Tax Advantages of Retirement Plans
Retirement plans feature tax benefits that a regular investment or savings account can offer. These benefits fall into two categories:
- Up-front tax incentives: These include income tax deductions or credits that you receive immediately upon contributing to certain retirement plans. A tax deduction is an amount of money that you can deduct from your gross income in order to reduce your total tax liability. For instance, if you have $100,000 in gross income, and tax deductions worth $10,000, you’ll pay tax on only $90,000 of your income. A tax credit reduces your actual tax bill by a certain amount. For instance, if you owe $10,000 in tax and have a tax credit of $3,000, your tax bill would fall to $7,000.
- Tax-favored treatment of investment gains: Some retirement plans, called tax-free plans or Roth plans, allow you to pay no tax whatsoever on gains. Other plans, called tax-deferred plans, allow you to avoid paying taxes on gains until retirement. Some plans are available in two versions: a tax-deferred version and a tax-free (Roth) version.
Financial Discipline and Retirement Plans
If you’ve never been much of a “saver,” it can be hard to find the motivation to save money now when you know you probably won’t use it for decades. Investing on a regular basis in a retirement plan can help instill the financial discipline required to do just that. You HAVE to give yourself the opportunity to invest if you want your money to grow.
Some retirement plans transfer money right from your paycheck into a retirement plan account before you have the chance to touch it. Other plans require you to contribute a minimum amount of money each year but don’t allow you to withdraw it – except for qualified uses – without a penalty. Though these features may seem strict, they can really help you avoid spending money that could go toward building a secure financial future for you and your family.
Employer contributions are deposits that companies make into retirement plans on behalf of plan participants. These contributions take two forms:
- Employer match contributions: The company contributes on an ongoing basis a certain percentage of the amount that you contribute.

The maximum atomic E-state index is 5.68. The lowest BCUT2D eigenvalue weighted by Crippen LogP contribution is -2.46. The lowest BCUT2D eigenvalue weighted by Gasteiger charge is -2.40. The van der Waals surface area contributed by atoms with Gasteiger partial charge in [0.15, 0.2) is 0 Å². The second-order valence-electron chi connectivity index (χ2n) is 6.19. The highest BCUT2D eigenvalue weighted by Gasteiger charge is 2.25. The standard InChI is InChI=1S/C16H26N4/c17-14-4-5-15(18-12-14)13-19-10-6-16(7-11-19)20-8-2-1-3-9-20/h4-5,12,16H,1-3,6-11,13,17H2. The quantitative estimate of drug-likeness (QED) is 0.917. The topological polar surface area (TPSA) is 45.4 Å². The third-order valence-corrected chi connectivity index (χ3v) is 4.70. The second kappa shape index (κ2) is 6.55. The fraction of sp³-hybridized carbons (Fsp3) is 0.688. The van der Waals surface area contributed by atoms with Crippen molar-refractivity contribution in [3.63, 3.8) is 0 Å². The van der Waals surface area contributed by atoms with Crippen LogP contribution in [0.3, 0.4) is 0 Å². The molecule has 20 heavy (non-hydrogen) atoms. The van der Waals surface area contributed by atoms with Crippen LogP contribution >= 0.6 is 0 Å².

- Profit-sharing contributions: The company makes a lump-sum contribution at certain intervals, such as every year or every six months.
Employer contributions can take the form of cash or company stock. Since employer contributions are essentially “free money,” it almost always makes sense try to take advantage of any matching or profit-sharing options that your company offers.
Who Can Invest in Retirement Plans?
Though people often associate retirement plans exclusively with full-time workers at large companies who invest in 401(k)s, there are plans available to all kinds of workers, including sole proprietors with no employees, small business owners with a few employees, and many more.
How to Set Up a Retirement Plan Account
You can enroll in retirement plans through your employer or directly through an online brokerage, or a financial services firm.
Enrolling through an employer: Many employers sponsor, or offer, at least one type of retirement plan. These plans, known as employer-sponsored plans, include 401(k)s, 403(b)s, 457(b)s, SIMPLE IRAs, and SEP IRAs. In this kind of setup, you company’s human resources or benefits department works with an outside bank, financial services firm, or insurer to administer employee retirement plan accounts. Some companies automatically enroll all eligible employees in their plan, while others require you to opt in. If you need to opt in manually, you’ll be required to complete a few forms to set up an account. From there, you’ll likely work directly with representatives from the outside firm to set deposit amounts, select investments, check account balances, and so on.
Enrolling through banks, financial services firms, or insurers: By establishing a retirement account with a bank, financial services firm, or insurance company, you can set up, invest in, and manage certain types of retirement plans entirely on your own. The most common types of plans that individuals invest in through banks, financial services firms, and insurers are IRAs (Individual Retirement Accounts). To enroll, you complete a few forms online, in person, or by mail, and make an initial deposit (usually at least $500–1,000) to fund the account. You then need to decide, either on your own or with a financial advisor, which investments to make within your plan.